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AUGUST 2013 ISSUE

Guest Column - Force Magazine
Great Wall of Discontent
Indo-China relationship remains mired in suspicion, mistrust and public nervousness
 
Kanwal SibalBy Kanwal Sibal
Our relationship with China in the last decade shows features of tensions, mistrust and lack of a solution to some underlying problems coupled with efforts to build confidence, engagement and progress in some areas. In other words, the quality of the relationship has remained largely unchanged. Ties today would be probably a shade worse than they were a decade ago.

On the critical border issue there has been no significant progress towards a real breakthrough despite 16 rounds of talks. At the beginning of the decade the mechanism of the Special Representatives (SRs) was established to resolve the border issue in the perspective of a political commitment to normalise relations rather than historical claims and legal arguments. While it is true that border issues are complex to resolve and quick solutions are not possible, yet several rounds of discussions over an extended period of time, preceded, in turn, by years of talks in a different format led by the foreign office of the two sides, should have produced tangible results. The two sides have agreed in 2005 to the broad principles and parameters that will govern the search for a solution but critical gaps exist in the interpretation of these principles by the two sides and closing them would be a most arduous task.

Premier Li Keqiang paying homage at Gandhi Samadhi What makes matters worse are the stepped up Chinese claims on Arunachal Pradesh since the last seven years or so. The then Chinese ambassador to India had asserted China’s claim to Arunachal Pradesh on the eve of former president Hu Jintao’s visit to India in 2006, a claim reiterated by a serving Chinese officer during the recent visit of defence minister A.K.Antony to China. China has begun calling Arunachal Pradesh South Tibet as a sign of hardening of positions. They have objected to the visits of our political leadership to Arunachal Pradesh, besides opposing development projects in the state financed by international institutions. They have enlarged the scope of the territorial dispute between the two countries by reducing the length of the border between them, which means attempting to delineate its contours unilaterally.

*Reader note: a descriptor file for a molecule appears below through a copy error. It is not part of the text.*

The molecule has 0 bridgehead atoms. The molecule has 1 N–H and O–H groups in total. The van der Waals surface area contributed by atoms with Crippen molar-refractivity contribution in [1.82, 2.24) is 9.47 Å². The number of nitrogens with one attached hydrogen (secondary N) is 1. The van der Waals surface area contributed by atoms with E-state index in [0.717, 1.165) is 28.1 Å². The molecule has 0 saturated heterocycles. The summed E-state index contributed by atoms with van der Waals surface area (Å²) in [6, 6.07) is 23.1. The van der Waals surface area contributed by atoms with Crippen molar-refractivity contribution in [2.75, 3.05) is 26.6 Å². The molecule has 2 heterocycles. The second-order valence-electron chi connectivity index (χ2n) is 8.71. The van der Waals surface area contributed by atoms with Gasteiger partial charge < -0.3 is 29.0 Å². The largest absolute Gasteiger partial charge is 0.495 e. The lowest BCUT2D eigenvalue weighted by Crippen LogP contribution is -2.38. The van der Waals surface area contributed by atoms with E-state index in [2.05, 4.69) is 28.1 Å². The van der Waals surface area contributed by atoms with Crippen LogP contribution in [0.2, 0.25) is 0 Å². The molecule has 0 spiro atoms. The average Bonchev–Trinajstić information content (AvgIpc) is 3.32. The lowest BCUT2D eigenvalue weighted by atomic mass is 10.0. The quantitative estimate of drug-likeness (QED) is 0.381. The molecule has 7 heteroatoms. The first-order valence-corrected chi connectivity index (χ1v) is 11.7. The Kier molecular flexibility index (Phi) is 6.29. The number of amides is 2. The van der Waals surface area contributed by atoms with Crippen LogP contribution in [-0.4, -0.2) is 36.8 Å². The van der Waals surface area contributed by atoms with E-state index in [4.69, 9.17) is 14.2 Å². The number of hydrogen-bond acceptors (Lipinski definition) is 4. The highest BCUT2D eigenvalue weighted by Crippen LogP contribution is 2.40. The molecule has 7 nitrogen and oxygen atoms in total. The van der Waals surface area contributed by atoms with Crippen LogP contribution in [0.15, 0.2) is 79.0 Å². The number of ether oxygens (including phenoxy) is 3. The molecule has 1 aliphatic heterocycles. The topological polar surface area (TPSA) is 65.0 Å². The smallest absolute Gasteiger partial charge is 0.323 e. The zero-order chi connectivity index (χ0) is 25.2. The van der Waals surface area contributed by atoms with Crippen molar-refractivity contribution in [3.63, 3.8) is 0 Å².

By issuing stapled visas to Kashmiris and denying a normal visa to the serving Indian general commanding our forces in Kashmir for attending an officially agreed defence dialogue, they have called into question India’s sovereignty over J&K, more so as the Kashmiris on the other side of the Line of Control (LC) have not been subject to the practice of stapled visas. Although they have ceased issuing such visas, the political point has already been registered.
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